For Antwerp Art Weekend, the Antwerp-based gallery Office Baroque presents ‘The Galleries Show 4’ along with invited galleries Nadja Vilenne (from Liege, BE), Seventeen (London), and Valerie Traan (Antwerp). This particular ‘Galleries Show’ is the fourth iteration that Office Baroque resurrected in 2022 – which is a version of the namesake art fair project created by Extra City Kunsthal in Antwerp in 2006. (https://extracitykunsthal.org/en/exhibitions/the-galleries-show-2)
This new edition of The Galleries Show is devoted to redefining the local gallery scene in post-COVID times. It asks, “How do galleries and art spaces find new balances between local events and reaching larger international audiences?” and “What are the current needs, and how can existing presentation and support structures address them?” Asking galleries to develop new and shared practices.
The current edition is a four-day co-op art fair project that invites galleries to bring single (or two-person) presentations.
The idea of galleries creating alternative opportunities for their artists is not a new one. There are numerous examples of galleries taking the lead and creating new opportunities for their artists, pushing against a stale bureaucratic system. One of the earliest versions of this attitude was Unfair, which was organized by Gallerist Christain Nagel together with Tanja Grunert and Michael Jansen, created counter fair to Art Cologne, whose very name protested against its non-admission to Germany’s largest art fair. They devised an alternative fair called “Unfair,” where young galleries could show their artists as a group in an old factory building in 1992.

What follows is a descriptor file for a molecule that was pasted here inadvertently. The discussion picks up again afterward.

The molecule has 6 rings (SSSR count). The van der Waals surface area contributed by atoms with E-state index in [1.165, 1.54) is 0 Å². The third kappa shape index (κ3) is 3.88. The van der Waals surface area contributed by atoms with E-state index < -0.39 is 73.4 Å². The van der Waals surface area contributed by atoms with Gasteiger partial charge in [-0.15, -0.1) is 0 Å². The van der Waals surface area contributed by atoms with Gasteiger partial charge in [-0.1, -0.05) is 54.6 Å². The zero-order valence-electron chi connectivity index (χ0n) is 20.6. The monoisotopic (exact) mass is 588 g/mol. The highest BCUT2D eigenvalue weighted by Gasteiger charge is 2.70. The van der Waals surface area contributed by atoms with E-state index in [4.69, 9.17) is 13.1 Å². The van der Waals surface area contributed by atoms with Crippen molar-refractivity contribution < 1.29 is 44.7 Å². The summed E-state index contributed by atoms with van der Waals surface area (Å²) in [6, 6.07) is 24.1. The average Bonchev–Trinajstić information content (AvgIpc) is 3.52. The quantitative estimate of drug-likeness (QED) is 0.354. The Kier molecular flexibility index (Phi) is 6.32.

Similarly, in 1994, a group of NYC gallerists, including Colin De Land, Pat Hearn, Lisa Spellman, Matthew Marks, and Paul Morris, organized the Gramercy International Art Fair, which later became The Armory Fair in NYC. In 1996, Swiss gallerists Eva Presenhuber and Peter Kilchmann developed LISTE (Basel), which was born out of the same frustration with Art Basel‘s acceptance policies for younger galleries.
Over the years, other hybrids have been developed, including CONDO (http://www.condocomplex.org/) from 2016-2020. CONDO is an interesting international version of this phenomenon that links galleries in London, Sao Paulo, Mexico City, Athens, and NYC. It reacts to a new global map of galleries, collectors, and art fairs. However, it still deals with the same problems of how to present young galleries to new international audiences and keep costs low, unlike the growing corporate influence of Frieze, Art Basel, and a growing economy of look-alike fairs.
So, what does this have to do with Gallery Weekends? Everything, as the ‘gallery weekend’ model, is also an alternative to the more dominant art fair model. This will be discussed in Part 2 of “Resurrecting Art Fair Alternatives.”